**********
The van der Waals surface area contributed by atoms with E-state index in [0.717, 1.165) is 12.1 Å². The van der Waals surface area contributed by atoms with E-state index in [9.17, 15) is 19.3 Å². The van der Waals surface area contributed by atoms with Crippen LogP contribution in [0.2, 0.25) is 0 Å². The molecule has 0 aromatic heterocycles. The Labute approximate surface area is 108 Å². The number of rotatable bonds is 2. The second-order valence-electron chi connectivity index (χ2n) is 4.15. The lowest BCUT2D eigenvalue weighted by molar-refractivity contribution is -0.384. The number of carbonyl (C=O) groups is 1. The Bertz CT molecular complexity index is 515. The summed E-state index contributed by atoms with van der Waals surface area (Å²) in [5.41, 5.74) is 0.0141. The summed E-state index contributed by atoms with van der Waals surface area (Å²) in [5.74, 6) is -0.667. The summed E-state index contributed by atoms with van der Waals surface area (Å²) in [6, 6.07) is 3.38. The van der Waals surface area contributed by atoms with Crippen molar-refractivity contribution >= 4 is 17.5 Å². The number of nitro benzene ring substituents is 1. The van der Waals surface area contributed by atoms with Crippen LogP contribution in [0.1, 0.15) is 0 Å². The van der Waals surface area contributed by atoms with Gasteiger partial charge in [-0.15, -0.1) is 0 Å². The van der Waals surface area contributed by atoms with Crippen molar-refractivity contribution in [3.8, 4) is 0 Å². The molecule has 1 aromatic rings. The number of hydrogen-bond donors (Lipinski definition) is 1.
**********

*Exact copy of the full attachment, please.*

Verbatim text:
The van der Waals surface area contributed by atoms with E-state index in [0.717, 1.165) is 12.1 Å². The van der Waals surface area contributed by atoms with E-state index in [9.17, 15) is 19.3 Å². The van der Waals surface area contributed by atoms with Crippen LogP contribution in [0.2, 0.25) is 0 Å². The molecule has 0 aromatic heterocycles. The Labute approximate surface area is 108 Å². The number of rotatable bonds is 2. The second-order valence-electron chi connectivity index (χ2n) is 4.15. The lowest BCUT2D eigenvalue weighted by molar-refractivity contribution is -0.384. The number of carbonyl (C=O) groups is 1. The Bertz CT molecular complexity index is 515. The summed E-state index contributed by atoms with van der Waals surface area (Å²) in [5.41, 5.74) is 0.0141. The summed E-state index contributed by atoms with van der Waals surface area (Å²) in [5.74, 6) is -0.667. The summed E-state index contributed by atoms with van der Waals surface area (Å²) in [6, 6.07) is 3.38. The van der Waals surface area contributed by atoms with Crippen molar-refractivity contribution >= 4 is 17.5 Å². The number of nitro benzene ring substituents is 1. The van der Waals surface area contributed by atoms with Crippen LogP contribution in [0.1, 0.15) is 0 Å². The van der Waals surface area contributed by atoms with Gasteiger partial charge in [-0.15, -0.1) is 0 Å². The van der Waals surface area contributed by atoms with Crippen molar-refractivity contribution in [3.8, 4) is 0 Å². The molecule has 1 aromatic rings. The number of hydrogen-bond donors (Lipinski definition) is 1.